Location: East Aurora, New York, U.S.A.
Member since: July 11, 2012
Tracks in portfolio on MusicRevolution.com: 140 (click here to hear all tracks) http://www.musicrevolution.com/search?artist=5993
–High profile projects or clients you have worked for?
I’m just starting to make some headway. Have recently had placements on the History Channel’s “American Pickers”, Animal Planet Network, Discovery Channel, and a few others.
Guitar, also play bass and a little keyboard. I finally was able to get a decent midi controller that works on my guitar, called Triple Play, made by Fishman. Does a nice job.
–Favorite music-making piece of gear or software you currently use?
IK Multimedia’s Philharmonik, and Sampletank. I use Band in a Box now and then, a little program from Canada. Some great “real” musicians playing great styles…
Also use Toontracks, Easy Drummer 2.
–Music education background?
Just a country boy guitar picker.
In late 2004, I was inducted into the Rockabilly Hall of Fame outside on Nashville.
Having been away from the music scene for a few years, my induction was the needed spark. I jumped back into music with both feet. I started making frequent trips to Nashville, renewing old acquaintances, co-writing with some great writers, and set up a home studio here in Buffalo. Shortly after, I got interested in writing Instrumentals for Film and TV.
–Memorable “Aha!” moment during your musical education?
The day pro tools started to make sense to me! My good friend Aaron Saloman, up in Montreal, might beg to differ, and still thinks there’s room for improvement. Aaron does a lot of my mixing and mastering and generally saves me at times. Aaron is a Berklee grad and does a great job on edits also (30 sec, 60 sec, etc.). http://www.musicrevolution.com/musician_profile?username=aaronmusic
–Most embarrassing music-related moment?
When I got to Nashville and tried pitching some of my first songs. What an eye opener, found out just how much I didn’t know about song writing!
–If you had a time machine and could record or perform once with any artist, who would it be?
James Brown or maybe Vince Gill.
–Moment you first knew you would be a musician?
I’ll never forget that morning in July 1956, the first time I heard Johnny Cash on my dad’s barn radio.
–Advice you would give to a younger family member interested in a music career?
My grandson Jack is showing interest in learning guitar, though he quit his lessons. Although now he’s back at it, trying to learn on his own. I am watching and trying to encourage him, even suggested “he at least learn some chords”. He wanted to be a rock n roll lead player the first week. Got a call from him the other day,
“grampa, I know Am, G, F, C & D.”
Good start Jack!
–Five songs or albums you’d take with you to a desert island?
Hard one. Being an ole timer, there are so many over the years and the music keeps getting better. I would have to say, Johnny Cash, “I Walk the Line”, changed things for me in 1956.
Over the years, not in any order, Vince Gill, “Look at Us”, Rosanne Cash, “Seven Year Ache”, Lynard Skynard, “Sweet Home Alabama”, and Dire Straits, “Sultans of Swing”. There are soooooo many others!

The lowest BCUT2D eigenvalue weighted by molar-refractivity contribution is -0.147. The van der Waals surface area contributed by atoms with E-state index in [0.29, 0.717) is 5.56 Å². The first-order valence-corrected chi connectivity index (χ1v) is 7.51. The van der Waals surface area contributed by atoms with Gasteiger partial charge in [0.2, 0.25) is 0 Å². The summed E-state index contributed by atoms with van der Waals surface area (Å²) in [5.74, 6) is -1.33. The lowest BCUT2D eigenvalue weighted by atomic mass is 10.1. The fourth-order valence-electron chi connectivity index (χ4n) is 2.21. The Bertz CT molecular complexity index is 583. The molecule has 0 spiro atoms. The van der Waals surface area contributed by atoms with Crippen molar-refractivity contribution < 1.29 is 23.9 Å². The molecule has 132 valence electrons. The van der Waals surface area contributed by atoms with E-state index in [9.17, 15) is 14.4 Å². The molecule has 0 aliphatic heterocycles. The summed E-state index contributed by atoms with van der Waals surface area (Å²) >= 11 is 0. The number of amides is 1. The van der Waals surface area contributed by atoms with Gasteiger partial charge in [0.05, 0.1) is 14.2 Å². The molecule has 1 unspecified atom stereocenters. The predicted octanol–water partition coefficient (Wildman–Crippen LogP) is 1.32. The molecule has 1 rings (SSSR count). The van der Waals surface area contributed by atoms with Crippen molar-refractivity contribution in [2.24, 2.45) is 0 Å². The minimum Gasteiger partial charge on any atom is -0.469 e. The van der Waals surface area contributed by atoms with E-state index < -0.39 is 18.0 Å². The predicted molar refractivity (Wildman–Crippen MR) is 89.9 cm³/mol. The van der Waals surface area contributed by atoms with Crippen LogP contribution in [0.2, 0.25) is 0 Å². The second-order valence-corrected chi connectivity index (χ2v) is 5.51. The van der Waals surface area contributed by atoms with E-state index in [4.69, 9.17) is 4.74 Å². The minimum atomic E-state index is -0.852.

–If you could master another instrument, what would it be?
Keyboard… I believe I have missed many opportunities by not being a good player.
I am constantly trying to improve my guitar chops, hard though, it’s that “teach an old dog new tricks” thing.
–Favorite time of day to work in your studio?
Definitely mornings. I am a morning person, and the creative juice flows in the AM!
–Any studio collaboration you experienced that stands out in your mind?
As a country songwriter, I was amazed at being in a studio in Nashville and watching the greatest musicians in the world put their touch on my songs. I was floored when they created an arrangement on a song they had only heard five minutes before…And two takes?
Unheard of in my little world. What an eye opener!
–Some of your favorite tracks that you would want us to feature in the blog.
Well, “Grass Fire (Hick Hop Remix)” is kind of unique.
It’s a bluegrass song with urban drums, comes off pretty well. I wrote it for the current cable TV reality/ swamp show stuff going on right now.
My song “Lonesome Rider” has been used on the Animal Planet Network a couple of times. It was my first attempt at writing and recording for TV. And my first attempt on pro tools. Whew, glad that’s in the past! Ha
Well, just starting to get a foothold in this side of the Industry, I would have to say the following tracks have been selling well–
“Swamp Down” http://www.musicrevolution.com/search/?trackid=33088
“Rocket Boogie” http://www.musicrevolution.com/search/?trackid=26100
We thank Ed Bentley for sharing some of his musical background with us and for contributing his tracks to MusicRevolution.com, the Royalty-Free Music Marketplace. The next time you need lively music instrumental guitar music inspired by rockabilly, bluegrass, country and country rock, check out Ed Bentley Music on MusicRevolution.com.
Chris Cardell is the co-founder of MusicRevolution.com http://www.musicrevolution.com, a royalty-free music marketplace with over 30,000 tracks online where media producers, video producers, filmmakers, game developers, advertisers, businesses and other music buyers can license high-quality, affordable royalty-free music from an online community of professional musicians. MusicRevolution.com also provides custom music production and custom music streams. The entire MusicRevolution.com production music library is available for third-party distribution and bulk licensing for background music for retail, restaurants and businesses, and for other commercial applications. Cardell has been involved with digital content and E-Commerce since the mid-1990′s.